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[ NNSquad ] Re: BT NGN runs into difficulty

The basic problem with 21CN is that it mixes two conflicting agendas – IP and SLAs (Service Level Agreements). Notice that IMS (the control layer) seems to have faded from the scene. This is part of the point I make in http://frankston.com/?n=IPMarkeyIII – as long as we entangle ourselves in the telecom mindset that is all about supporting enumerated services rather than creating opportunity we’ll keep tripping across ourselves.


Look at all the complexity in the summary. It’s a result of trying to deal with all sorts of requirements in the plan. Things become far simpler if we normalize to bits. That decoupling is the key enabler to the hyper-growth that is lacking where telecom is able to assert control.


The current system is indeed collapsing – the question is why we are trying so hard to prevent this collapse and thus deny us the benefit if simple connectivity?


From: nnsquad-bounces+nnsquad=bobf.frankston.com@nnsquad.org [mailto:nnsquad-bounces+nnsquad=bobf.frankston.com@nnsquad.org] On Behalf Of Mike Kiely
Sent: Wednesday, August 26, 2009 14:09
To: nnsquad@nnsquad.org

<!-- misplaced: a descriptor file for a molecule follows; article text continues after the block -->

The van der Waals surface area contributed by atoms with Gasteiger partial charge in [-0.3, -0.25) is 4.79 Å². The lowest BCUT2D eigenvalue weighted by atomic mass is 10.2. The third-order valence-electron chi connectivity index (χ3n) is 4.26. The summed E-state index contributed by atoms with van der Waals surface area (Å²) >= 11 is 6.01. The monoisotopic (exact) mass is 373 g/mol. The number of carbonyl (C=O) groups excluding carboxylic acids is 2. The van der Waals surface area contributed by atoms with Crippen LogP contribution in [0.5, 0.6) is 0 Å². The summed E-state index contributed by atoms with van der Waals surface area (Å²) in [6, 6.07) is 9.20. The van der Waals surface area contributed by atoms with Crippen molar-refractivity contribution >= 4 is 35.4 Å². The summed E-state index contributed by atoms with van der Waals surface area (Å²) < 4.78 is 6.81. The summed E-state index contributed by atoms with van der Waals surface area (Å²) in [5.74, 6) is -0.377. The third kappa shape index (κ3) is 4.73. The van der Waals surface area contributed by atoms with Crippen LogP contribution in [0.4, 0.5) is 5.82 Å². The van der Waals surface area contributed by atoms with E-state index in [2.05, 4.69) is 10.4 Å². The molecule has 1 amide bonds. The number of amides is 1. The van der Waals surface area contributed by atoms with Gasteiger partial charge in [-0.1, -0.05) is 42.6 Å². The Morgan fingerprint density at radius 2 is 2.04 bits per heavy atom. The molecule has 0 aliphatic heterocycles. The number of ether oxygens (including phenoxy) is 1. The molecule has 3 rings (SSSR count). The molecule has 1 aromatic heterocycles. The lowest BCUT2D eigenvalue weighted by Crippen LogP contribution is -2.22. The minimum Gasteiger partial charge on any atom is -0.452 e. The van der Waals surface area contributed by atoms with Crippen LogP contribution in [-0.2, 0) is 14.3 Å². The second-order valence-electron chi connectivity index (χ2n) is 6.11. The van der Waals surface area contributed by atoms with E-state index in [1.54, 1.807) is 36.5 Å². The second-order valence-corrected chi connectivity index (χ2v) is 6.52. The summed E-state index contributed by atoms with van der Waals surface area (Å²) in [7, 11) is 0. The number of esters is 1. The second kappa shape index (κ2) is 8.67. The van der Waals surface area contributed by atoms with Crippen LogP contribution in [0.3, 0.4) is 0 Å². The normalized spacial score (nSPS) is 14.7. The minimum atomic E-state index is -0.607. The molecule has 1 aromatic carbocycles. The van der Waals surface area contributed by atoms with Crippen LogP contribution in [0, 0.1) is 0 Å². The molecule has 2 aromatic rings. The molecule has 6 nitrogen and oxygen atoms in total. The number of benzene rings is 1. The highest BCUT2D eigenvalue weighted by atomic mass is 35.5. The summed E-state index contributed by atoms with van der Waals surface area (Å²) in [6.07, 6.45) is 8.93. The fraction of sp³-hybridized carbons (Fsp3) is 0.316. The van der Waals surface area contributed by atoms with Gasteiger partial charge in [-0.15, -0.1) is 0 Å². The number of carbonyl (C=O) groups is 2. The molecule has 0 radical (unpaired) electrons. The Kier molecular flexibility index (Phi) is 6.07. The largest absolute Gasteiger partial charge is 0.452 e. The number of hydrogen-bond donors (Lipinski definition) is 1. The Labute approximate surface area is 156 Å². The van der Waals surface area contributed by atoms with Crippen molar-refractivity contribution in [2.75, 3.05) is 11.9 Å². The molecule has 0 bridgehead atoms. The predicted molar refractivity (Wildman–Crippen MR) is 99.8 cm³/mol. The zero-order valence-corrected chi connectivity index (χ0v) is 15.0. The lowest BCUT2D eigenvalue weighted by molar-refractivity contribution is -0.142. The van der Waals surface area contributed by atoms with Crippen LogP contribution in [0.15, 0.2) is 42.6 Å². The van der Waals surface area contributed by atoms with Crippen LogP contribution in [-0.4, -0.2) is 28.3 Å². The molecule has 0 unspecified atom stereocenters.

Subject: [ NNSquad ] BT NGN runs into difficulty


NN squad members may interested in this UK Ofcom (the nearest we have to an FCC) consultation on managing the consequences of BT slowing its investment in NGN.  From an engineering perspective some may say slowing equates to a major failure, but either way it raises several questions for those interested in securing an open bit commons as envisaged by Bob Frankston and others.
>From a neutrality perspective I would welcome some reaction to this notion of a control layer referenced in paragraph 1.10 which seems unworkable,  when all that should be needed is a transport layer with known emergent properties.  The latter is the key to maintaining open and neutral networks going forward.
The reasons for the slowing / failure are many.  The plan to emulate all PSTN (POTS) features seamlessly over IP,  so mass seamless migrations could occur was certainly one challenge too many.
Either the telecomms engineers created a flawed design, or the disruptive nature of an IP NGN was too big to embrace in full.
BT efforts to transfer all risk to its strategic box manufacturers (each designed in isolation) while having no definitive picture of the end to end service outcomes could be another factor,  but I am guessing.
In my opinion the attempt to emulate fully the PSTN was a mistake,  and focus should be on delivering a transport layer where the properties permit VOIP to work as it needs to using the existing TCP/IP mechanisms.
Comments and pearls of wisdom welcome,  particularly on the need for a Telco controlled control layer.  I assume all incumbents will struggle with these same issues,  which begs the question as to how the transition to a bit commons will occur.
Mike Kiely

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